In other words, DarkSide isn’t doing anything new, but it does provide a tidy distillation of how ransomware groups have adopted a slickly professional veneer. At the same time, its name hints at the increasingly retaliatory steps that those same hackers have begun to take when their victims don’t pay up.
Carrots and Sticks
The politesse of DarkSide quite obviously belies the criminal activity in which it partakes, and like other major ransomware groups, its operators have escalated beyond simply encrypting a victim’s files. To better ensure payment, they also steal that data and hold it hostage, threatening to make it public should the target attempt to restore their systems on their own.
DarkSide maintains a data leak site on the dark web, where it lists not only victims but the size of the haul and what sort of documents and information it comprises. If the victim doesn’t pay, the DarkSide hackers say they’ll keep the stolen trove online for at least six months. This week they posted their first entry, claiming they had obtained 200 gigabytes of data comprising HR, finance, payroll, and more internal departments from Canadian real estate firm Brookfield Residential.
It’s a variation on a familiar threat, one that ransomware attackers are all too ready to follow through on. In May the REvil hackers demanded $42 million from entertainment law firm Grubman Shire Meiselas & Sacks, leaking 2.4 GB of Lady Gaga’s legal documents to back up their claim. (REvil has gone so far as to auction off its stolen data troves on the dark web.) The NetWalker ransomware gang includes a countdown clock on its data leak site, adding a dash of drama. The Pysa ransomware organization refers to its victims as “partners” on its site, advertising the sort of data you can find in the leaks like earnest hype men. One such entry concludes: “17 GB of great information that won’t leave you indifferent.”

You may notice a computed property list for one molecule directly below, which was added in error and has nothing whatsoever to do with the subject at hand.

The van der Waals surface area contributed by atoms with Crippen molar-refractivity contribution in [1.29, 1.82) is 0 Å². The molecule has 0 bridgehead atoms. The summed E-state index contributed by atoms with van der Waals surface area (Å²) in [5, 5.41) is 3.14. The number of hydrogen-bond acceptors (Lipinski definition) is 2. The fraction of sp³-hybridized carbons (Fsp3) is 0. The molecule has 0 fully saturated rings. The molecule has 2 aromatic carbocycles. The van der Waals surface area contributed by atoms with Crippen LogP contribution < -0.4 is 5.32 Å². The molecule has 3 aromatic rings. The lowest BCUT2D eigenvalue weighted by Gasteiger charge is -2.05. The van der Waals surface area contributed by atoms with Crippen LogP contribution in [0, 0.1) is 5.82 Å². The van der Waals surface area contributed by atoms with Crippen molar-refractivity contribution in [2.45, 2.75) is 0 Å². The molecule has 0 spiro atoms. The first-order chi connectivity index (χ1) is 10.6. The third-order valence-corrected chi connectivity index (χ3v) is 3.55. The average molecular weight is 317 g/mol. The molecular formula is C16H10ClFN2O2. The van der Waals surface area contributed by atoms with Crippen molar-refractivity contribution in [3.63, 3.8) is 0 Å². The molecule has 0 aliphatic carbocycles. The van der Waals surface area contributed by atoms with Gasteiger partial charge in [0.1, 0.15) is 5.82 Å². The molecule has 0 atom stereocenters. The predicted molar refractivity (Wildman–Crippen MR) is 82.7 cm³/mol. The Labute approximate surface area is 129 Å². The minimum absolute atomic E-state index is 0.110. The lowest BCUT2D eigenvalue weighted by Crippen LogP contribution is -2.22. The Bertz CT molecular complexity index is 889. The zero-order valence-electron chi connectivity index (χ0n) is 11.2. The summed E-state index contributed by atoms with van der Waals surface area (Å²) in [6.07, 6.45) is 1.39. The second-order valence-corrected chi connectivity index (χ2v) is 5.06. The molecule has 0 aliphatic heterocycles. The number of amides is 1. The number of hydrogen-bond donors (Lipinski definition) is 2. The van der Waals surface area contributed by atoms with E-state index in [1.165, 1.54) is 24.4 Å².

“It’s the carrot and the stick,” says Callow, who notes that recently attackers have taken the additional step of threatening to proactively notify the media, competitors, and government regulators about sensitive data they’ve stolen if the victim doesn’t pay promptly. “They’re not just threatening to publish the data, they’re threatening to weaponize it.”
In a roundabout way, that overture of affable competence helps reinforce the seriousness of those threats. “Ransomware attacks are not just encryption exercises but more so exercises in delivering fear,” says Ed Cabrera, chief cybersecurity officer at Trend Micro. “The more victims believe their attackers are professionals, the more likely they will believe their underlying messages like, ‘It’s useless to fight us, just pay’ or ‘Trust us, you’ll get your data back because we do this for a living.’”
It’s an unvirtuous cycle—ransomware groups make more money, so they invest more in their operations, so they can hit bigger targets, so they make more money, and so on. And there’s no reason to think it will abate any time soon. Even well-resourced companies have inevitable holes in their security setups. Most of the major operators live outside of the US, so law enforcement has little recourse. The last major legal action against an alleged ransomware kingpin came in December, when the Department of Justice indicted the Russian head of the Evil Corp hacking group. They’re the ones, security analysts believe, who shut down Garmin in July.